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Peacock, James (2014)
Publisher: European Association for American Studies
Languages: English
Types: Article
Subjects: PN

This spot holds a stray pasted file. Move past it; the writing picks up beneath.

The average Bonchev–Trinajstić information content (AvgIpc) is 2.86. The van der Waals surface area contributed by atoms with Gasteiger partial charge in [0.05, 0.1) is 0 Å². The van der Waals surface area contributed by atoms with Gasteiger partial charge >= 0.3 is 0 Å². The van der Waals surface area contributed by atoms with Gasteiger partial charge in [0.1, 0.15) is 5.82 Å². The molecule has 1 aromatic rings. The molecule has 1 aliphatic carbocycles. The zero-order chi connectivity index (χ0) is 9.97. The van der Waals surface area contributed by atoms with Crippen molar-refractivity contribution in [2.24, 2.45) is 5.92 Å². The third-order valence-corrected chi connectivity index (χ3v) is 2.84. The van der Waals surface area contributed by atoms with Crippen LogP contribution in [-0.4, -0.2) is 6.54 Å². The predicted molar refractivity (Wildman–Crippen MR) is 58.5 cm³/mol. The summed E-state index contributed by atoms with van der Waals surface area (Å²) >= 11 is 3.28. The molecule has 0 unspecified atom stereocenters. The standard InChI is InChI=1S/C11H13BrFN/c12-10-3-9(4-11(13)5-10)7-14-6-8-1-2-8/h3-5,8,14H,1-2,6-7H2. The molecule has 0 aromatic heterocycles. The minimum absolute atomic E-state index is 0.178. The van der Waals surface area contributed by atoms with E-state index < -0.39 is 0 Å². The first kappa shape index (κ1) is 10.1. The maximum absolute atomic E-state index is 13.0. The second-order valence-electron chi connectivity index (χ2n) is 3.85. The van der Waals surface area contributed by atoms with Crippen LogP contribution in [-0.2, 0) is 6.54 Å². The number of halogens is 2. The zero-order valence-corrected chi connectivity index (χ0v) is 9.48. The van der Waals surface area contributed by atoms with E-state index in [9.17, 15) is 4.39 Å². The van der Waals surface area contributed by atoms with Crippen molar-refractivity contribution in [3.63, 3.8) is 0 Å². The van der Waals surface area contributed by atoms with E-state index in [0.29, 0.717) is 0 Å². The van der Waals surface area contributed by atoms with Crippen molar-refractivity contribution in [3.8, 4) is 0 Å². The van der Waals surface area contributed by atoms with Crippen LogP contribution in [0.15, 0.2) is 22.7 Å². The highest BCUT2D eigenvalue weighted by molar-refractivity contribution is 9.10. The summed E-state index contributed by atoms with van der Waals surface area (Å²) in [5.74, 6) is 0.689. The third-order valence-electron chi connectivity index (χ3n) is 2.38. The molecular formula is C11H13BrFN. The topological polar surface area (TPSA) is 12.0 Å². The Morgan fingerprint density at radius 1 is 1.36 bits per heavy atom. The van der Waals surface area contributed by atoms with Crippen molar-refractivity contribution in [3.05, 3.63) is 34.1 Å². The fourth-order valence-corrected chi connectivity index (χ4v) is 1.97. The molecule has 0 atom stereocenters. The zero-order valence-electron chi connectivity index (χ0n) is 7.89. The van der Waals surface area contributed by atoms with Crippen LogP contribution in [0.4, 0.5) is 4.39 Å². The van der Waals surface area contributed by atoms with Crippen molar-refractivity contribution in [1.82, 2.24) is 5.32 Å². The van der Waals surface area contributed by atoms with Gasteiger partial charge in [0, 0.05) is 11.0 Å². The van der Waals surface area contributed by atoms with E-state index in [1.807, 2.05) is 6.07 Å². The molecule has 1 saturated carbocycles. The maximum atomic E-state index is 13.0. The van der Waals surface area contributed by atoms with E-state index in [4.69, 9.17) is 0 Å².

Keith Gessen’s debut novel is not a “post-9/11” text in the manner of Falling Man or Terrorist. It is not concerned, explicitly, with the aftermath of the attacks. Like many “post-9/11” texts, however, it asks questions about the ability of twenty-first century writers to tackle big issues—tragedy, violence, history. The three main characters—Sam, Mark and Keith—are Ivy League-educated writers with an extensive knowledge of history, but have disengaged from history precisely because they live in books. This article explores the ways in which Gessen seems ironically to make writing the opposite of risk in an increasingly risky world. For these young men it becomes, along with Google searches and internet pornography, a form of distraction. Gessen poses a problem: writing has a responsibility to address historic events contemporaneously but increasingly, in competition with the visual image, only has power or purpose when viewed retrospectively as part of an earlier structure of feeling.

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